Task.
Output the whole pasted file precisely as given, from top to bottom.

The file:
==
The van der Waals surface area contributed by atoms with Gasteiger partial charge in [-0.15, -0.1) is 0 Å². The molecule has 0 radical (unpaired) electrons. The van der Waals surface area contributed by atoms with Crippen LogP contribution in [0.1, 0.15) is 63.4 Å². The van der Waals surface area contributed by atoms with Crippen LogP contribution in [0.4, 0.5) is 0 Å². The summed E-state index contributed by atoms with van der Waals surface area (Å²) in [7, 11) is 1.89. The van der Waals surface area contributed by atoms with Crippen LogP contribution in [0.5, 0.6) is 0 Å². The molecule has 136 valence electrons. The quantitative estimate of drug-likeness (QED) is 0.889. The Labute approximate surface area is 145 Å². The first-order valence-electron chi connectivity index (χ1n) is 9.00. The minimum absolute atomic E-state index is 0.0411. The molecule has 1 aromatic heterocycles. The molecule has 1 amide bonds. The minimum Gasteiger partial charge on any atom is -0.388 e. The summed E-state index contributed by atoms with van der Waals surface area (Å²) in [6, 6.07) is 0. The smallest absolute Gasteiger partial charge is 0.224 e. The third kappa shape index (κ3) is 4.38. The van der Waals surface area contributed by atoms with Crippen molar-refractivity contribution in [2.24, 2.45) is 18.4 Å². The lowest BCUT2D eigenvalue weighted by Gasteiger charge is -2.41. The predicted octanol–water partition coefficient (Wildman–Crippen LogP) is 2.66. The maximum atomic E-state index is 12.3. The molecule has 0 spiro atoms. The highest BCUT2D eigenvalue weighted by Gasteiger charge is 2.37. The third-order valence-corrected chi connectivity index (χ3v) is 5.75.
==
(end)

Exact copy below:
The van der Waals surface area contributed by atoms with Gasteiger partial charge in [-0.15, -0.1) is 0 Å². The molecule has 0 radical (unpaired) electrons. The van der Waals surface area contributed by atoms with Crippen LogP contribution in [0.1, 0.15) is 63.4 Å². The van der Waals surface area contributed by atoms with Crippen LogP contribution in [0.4, 0.5) is 0 Å². The summed E-state index contributed by atoms with van der Waals surface area (Å²) in [7, 11) is 1.89. The van der Waals surface area contributed by atoms with Crippen LogP contribution in [0.5, 0.6) is 0 Å². The molecule has 136 valence electrons. The quantitative estimate of drug-likeness (QED) is 0.889. The Labute approximate surface area is 145 Å². The first-order valence-electron chi connectivity index (χ1n) is 9.00. The minimum absolute atomic E-state index is 0.0411. The molecule has 1 aromatic heterocycles. The molecule has 1 amide bonds. The minimum Gasteiger partial charge on any atom is -0.388 e. The summed E-state index contributed by atoms with van der Waals surface area (Å²) in [6, 6.07) is 0. The smallest absolute Gasteiger partial charge is 0.224 e. The third kappa shape index (κ3) is 4.38. The van der Waals surface area contributed by atoms with Crippen molar-refractivity contribution in [2.24, 2.45) is 18.4 Å². The lowest BCUT2D eigenvalue weighted by Gasteiger charge is -2.41. The predicted octanol–water partition coefficient (Wildman–Crippen LogP) is 2.66. The maximum atomic E-state index is 12.3. The molecule has 0 spiro atoms. The highest BCUT2D eigenvalue weighted by Gasteiger charge is 2.37. The third-order valence-corrected chi connectivity index (χ3v) is 5.75.